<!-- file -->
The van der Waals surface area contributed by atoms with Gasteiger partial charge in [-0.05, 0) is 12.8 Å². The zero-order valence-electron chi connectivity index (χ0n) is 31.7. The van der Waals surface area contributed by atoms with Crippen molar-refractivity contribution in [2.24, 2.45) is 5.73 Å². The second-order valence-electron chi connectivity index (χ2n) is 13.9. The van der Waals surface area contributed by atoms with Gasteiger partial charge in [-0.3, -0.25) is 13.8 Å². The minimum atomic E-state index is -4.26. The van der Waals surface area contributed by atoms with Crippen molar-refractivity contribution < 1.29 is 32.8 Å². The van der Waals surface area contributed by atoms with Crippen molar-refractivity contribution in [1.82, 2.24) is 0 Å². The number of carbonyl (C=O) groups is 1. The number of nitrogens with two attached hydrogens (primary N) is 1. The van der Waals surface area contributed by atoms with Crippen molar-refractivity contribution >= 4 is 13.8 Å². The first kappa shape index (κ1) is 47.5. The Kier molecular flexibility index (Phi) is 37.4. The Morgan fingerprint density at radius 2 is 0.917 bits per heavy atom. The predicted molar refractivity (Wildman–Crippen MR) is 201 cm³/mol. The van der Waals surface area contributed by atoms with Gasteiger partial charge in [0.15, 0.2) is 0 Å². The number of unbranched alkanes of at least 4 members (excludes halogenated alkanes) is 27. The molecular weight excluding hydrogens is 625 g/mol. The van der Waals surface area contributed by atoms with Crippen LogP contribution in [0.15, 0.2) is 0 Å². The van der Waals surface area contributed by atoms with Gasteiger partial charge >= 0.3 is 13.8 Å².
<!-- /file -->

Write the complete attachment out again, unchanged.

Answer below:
The van der Waals surface area contributed by atoms with Gasteiger partial charge in [-0.05, 0) is 12.8 Å². The zero-order valence-electron chi connectivity index (χ0n) is 31.7. The van der Waals surface area contributed by atoms with Crippen molar-refractivity contribution in [2.24, 2.45) is 5.73 Å². The second-order valence-electron chi connectivity index (χ2n) is 13.9. The van der Waals surface area contributed by atoms with Gasteiger partial charge in [-0.3, -0.25) is 13.8 Å². The minimum atomic E-state index is -4.26. The van der Waals surface area contributed by atoms with Crippen molar-refractivity contribution < 1.29 is 32.8 Å². The van der Waals surface area contributed by atoms with Crippen molar-refractivity contribution in [1.82, 2.24) is 0 Å². The number of carbonyl (C=O) groups is 1. The number of nitrogens with two attached hydrogens (primary N) is 1. The van der Waals surface area contributed by atoms with Crippen molar-refractivity contribution >= 4 is 13.8 Å². The first kappa shape index (κ1) is 47.5. The Kier molecular flexibility index (Phi) is 37.4. The Morgan fingerprint density at radius 2 is 0.917 bits per heavy atom. The predicted molar refractivity (Wildman–Crippen MR) is 201 cm³/mol. The van der Waals surface area contributed by atoms with Gasteiger partial charge in [0.15, 0.2) is 0 Å². The number of unbranched alkanes of at least 4 members (excludes halogenated alkanes) is 27. The molecular weight excluding hydrogens is 625 g/mol. The van der Waals surface area contributed by atoms with Crippen LogP contribution in [0.15, 0.2) is 0 Å². The van der Waals surface area contributed by atoms with Gasteiger partial charge >= 0.3 is 13.8 Å².